Under the new 90-Day Rule, if an individual engages in conduct inconsistent with his or her nonimmigrant status more than 90 days after entry, there is no presumption of willful misrepresentation. For conduct after 90 days, U.S. Consular officers may still seek to revoke the visa if there is a “reasonable belief” based on the facts of the case that the alien misrepresented his or her purpose of travel at the time of the visa application or admission.
U.S. Citizenship and Immigration Services, the agency that handles change of status and adjustment of status applications in the U.S., has not yet updated its guidance to replace the 30/60 day rule, but this may happen in the near future. Individuals with a pending adjustment of status application are advised to speak with our experienced immigration attorneys to strategize their cases going forward. 
For more information, please contact the experienced immigration attorneys at Monty & Ramirez LLP at 281-493-5529 or via email at
Trump Delays Implementation of International Entrepreneur Parole Rule for 8 months
The International Entrepreneur Parole rule would have expanded entry provisions to foreign entrepreneurs seeking to start a new business in the United States. After an initial parole period of 18 months, the foreign entrepreneurs would be allowed to extend their stay in the United States if they met certain benchmarks, which included an investment of $250,000 or more and the creation of at least 5 qualifying jobs. If their startups were successful during that time period, they could renew for an additional 30-month period. These entrepreneurs could have then brought their spouses and children to the United States to further develop their businesses and expand their operations.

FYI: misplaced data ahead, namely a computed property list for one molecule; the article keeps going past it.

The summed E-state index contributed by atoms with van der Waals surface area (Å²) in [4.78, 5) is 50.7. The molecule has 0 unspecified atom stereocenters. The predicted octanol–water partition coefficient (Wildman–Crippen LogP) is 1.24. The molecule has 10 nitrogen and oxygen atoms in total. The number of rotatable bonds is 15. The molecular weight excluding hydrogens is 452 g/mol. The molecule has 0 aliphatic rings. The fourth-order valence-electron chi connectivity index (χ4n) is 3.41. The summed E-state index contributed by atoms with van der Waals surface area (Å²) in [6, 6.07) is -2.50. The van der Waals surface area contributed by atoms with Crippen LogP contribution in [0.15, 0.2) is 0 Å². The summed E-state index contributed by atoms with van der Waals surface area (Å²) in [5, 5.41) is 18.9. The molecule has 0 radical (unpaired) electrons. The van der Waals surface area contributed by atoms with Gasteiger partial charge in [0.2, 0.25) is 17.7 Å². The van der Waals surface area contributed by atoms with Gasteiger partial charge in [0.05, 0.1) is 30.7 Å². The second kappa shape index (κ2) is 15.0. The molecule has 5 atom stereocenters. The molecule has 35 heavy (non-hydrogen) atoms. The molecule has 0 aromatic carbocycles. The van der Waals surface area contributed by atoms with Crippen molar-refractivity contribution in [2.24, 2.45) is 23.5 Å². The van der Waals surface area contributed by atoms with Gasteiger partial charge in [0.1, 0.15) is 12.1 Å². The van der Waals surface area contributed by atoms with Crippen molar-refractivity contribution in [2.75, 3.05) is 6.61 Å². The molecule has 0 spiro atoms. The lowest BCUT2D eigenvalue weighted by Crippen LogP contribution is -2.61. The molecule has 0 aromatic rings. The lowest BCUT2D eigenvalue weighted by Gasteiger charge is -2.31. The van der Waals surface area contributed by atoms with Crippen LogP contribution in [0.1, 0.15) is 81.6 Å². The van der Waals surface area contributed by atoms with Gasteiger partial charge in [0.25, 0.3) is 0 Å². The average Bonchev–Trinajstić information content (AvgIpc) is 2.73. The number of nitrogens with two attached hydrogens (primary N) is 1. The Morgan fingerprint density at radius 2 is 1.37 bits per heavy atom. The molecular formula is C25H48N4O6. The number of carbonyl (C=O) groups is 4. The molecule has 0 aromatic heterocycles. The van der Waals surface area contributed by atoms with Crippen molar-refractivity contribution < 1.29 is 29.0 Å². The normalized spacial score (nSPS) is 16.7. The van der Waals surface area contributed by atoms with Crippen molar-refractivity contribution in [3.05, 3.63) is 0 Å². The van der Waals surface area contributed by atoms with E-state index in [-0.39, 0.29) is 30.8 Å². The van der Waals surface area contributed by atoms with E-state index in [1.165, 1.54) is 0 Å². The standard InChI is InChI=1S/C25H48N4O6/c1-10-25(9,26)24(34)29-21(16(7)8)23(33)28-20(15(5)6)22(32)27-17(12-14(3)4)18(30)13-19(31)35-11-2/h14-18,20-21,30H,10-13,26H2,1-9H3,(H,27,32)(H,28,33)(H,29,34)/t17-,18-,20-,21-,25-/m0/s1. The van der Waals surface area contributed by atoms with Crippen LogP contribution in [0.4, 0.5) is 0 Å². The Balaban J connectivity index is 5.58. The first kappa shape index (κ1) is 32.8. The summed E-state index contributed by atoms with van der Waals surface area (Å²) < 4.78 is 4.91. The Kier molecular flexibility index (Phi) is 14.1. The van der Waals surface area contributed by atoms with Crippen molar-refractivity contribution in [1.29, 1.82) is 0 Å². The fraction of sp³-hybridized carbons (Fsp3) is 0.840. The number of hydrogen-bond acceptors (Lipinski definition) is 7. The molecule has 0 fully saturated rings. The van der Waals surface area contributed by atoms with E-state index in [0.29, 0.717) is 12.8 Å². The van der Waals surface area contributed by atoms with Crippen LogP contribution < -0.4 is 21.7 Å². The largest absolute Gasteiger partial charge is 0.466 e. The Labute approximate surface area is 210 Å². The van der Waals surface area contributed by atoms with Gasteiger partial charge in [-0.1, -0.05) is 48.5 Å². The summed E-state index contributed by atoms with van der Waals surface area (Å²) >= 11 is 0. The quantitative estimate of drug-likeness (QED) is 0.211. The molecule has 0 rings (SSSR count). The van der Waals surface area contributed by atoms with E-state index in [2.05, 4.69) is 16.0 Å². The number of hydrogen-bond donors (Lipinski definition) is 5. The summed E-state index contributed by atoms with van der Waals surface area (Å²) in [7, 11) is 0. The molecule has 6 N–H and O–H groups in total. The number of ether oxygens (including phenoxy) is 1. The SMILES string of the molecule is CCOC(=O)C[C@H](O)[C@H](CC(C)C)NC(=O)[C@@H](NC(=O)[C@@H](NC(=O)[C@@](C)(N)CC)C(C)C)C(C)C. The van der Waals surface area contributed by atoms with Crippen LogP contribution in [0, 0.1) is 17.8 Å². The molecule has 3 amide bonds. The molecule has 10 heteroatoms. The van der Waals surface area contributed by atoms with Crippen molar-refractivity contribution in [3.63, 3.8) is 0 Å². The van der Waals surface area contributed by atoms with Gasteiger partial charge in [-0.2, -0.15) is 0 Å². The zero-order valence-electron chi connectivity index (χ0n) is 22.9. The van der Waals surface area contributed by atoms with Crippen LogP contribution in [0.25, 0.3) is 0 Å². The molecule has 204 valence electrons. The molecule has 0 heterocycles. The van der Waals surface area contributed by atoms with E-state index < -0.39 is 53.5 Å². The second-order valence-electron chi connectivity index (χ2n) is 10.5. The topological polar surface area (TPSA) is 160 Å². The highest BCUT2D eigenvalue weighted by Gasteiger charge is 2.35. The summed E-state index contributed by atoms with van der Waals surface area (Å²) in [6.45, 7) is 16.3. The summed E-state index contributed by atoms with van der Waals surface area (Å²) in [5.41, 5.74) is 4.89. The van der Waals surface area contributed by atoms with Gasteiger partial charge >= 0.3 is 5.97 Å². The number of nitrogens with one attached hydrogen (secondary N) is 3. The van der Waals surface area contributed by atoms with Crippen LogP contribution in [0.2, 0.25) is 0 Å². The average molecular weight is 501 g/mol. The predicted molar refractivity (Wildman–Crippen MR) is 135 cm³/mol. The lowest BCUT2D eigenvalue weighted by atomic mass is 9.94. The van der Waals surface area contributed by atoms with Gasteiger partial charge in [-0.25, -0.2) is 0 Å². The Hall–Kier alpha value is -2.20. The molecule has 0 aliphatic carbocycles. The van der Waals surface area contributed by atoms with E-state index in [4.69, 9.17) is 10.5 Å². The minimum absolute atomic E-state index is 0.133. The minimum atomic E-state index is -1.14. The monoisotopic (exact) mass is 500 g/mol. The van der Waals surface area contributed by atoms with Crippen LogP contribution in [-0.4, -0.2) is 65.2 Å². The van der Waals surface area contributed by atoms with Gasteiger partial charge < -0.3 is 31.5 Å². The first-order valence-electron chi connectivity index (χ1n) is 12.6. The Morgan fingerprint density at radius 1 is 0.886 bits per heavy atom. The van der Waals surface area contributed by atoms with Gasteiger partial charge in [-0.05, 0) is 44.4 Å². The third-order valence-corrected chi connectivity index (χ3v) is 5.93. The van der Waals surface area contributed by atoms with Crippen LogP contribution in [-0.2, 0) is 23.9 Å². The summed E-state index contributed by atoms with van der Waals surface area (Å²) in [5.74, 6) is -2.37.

This Rule was approved by the Department of Homeland Security (“DHS”) in January 2017 during the Obama administration. The Rule was scheduled to take effect on July 17, 2017.  President Trump has now delayed the implementation of this rule until March 14, 2018. DHS is expected to rescind the rule pursuant to the Executive Order: “Border Security and Immigration Enforcement Improvements.”
For more information, please contact the experienced immigration attorneys at Monty & Ramirez LLP at 281-493-5529 or via email at
Global Entry Eligibility Expanded to include Citizens of Colombia, Switzerland and the Republic of Singapore
U.S Customs and Border Protection (“CBP”) is in charge of operating the Global Entry International trusted traveler program. This is a voluntary program that provides pre-approved travelers arriving at the United States to be processed at Global Entry kiosks located at designated airports. CBP has expanded eligibility for Global Entry to include the Republic of Colombia, Republic of Singapore and Switzerland. Travelers who wish to participate in this program must apply via the Global On-Line Enrollment System (GOES) Website,, and pay the applicable fee. CBP began accepting applications for the program on August 14, 2017. Additionally, U.S. citizens who are participants of the Global Entry will have the option to apply for membership in Singapore’s enhanced Immigration Automated Clearance System.
The October 2017 Visa Bulletin has arrived!
The Visa Bulletin for October 2017 has been released by the Government. For more details, go to
If you have questions about the October 2017 Visa Bulletin, contact the experienced immigration attorneys at Monty & Ramirez LLP at 281-493-5529 or via email at

Monty & Ramirez LLP
150 W. Parker Road, 3rd Floor
Houston, Texas 77076
Phone: 281.493.5529
Toll-Free: 1.866.427.0152
Like us on Facebook at
Follow us on Twitter at
powered by emma
Subscribe to our email list.